PHOENIX — Nepotism, on its face, may seem like the wrong thing in business and the workplace, but churches have allowed, even encouraged, nepotism-the hiring of family members within the same institution–even since Jesus’ day. Jesus’ brother was a part of the first century entourage.
Author Adam Bellow writes that “religious pulpits have often been handed from father to son,” and he cites the Mathers of Boston and the Muhlenbergs of Pennsylvania as “two of this country’s most important religious dynasties.” Bellow wrote a definitive account of nepotism in his hefty volume, “In Praise of Nepotism” (Doubleday, 2003).
The title gives away his view of the practice. “In short, nepotism works, it feels good, and it is generally the right thing to do,” he writes.
Not so says Robert Cubillos, business administrator at Rolling Hills Covenant Church, Rolling Hills Estates, CA, where his church has a policy against hiring relatives under certain circumstances.
Cubillos writes in the August issue of Church Executive, a business magazine for larger and mega churches, “the consideration and hiring of an employee who is closely connected–by a blood relation–to another employee can cause a great deal of concern for churches.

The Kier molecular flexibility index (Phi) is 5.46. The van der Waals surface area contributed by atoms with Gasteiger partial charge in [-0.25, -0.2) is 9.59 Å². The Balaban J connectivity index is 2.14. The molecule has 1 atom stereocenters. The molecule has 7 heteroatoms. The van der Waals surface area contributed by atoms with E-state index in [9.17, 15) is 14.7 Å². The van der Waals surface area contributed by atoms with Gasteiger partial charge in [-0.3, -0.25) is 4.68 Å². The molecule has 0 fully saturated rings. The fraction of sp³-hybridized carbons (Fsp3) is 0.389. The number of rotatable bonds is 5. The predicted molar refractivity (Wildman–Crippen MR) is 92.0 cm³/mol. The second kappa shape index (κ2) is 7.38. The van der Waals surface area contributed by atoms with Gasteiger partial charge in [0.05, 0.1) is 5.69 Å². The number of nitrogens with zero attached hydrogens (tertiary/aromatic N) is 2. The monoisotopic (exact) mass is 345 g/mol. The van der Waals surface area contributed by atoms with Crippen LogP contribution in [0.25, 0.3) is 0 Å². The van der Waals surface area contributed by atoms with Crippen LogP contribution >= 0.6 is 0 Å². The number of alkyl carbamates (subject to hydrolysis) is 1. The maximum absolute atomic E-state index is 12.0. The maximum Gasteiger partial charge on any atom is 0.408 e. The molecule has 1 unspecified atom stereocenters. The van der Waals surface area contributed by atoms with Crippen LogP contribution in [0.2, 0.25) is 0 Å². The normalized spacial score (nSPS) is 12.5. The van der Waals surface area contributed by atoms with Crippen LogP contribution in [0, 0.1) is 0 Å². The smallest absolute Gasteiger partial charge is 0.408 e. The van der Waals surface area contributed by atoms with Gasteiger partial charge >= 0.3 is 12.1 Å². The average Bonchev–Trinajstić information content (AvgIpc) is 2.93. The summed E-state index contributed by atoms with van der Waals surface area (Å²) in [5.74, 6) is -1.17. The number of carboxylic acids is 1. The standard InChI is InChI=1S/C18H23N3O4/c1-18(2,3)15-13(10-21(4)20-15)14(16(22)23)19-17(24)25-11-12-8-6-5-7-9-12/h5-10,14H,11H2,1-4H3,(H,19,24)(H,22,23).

“In churches across the country,” he writes “there are countless married couples and relatives employed together who make significant contributions of their time, talents and teamwork to the ministry. Much of the work in small churches depends heavily on family members serving together on staff.”
Cubillos’ church recently reviewed its long-standing policy against hiring relatives of staff members. It reviewed the arguments that Bellow makes of a place for nepotism in society, including the church. It is not uncommon, for example, for a church to feel it gets two for the price of one when hiring a married pastor or staff member.
But Rolling Hills Covenant Church felt differently. “Nepotism may be all around us today, but we felt there are places where it should not be–one of them being the large church.
“Nepotism can create a group of people who are insular and self-referential; they are insulated from outside scrutiny and opinion and are allied together by powerful allegiances to each other. Our concern was to avoid any situations tending toward partiality and/or favoritism that threaten our church’s organizational unity and our ability to function cohesively,” Cubillos says.
In the six years the policy has been in effect, the church has not hired relatives of employees.
See the original Church Executive article.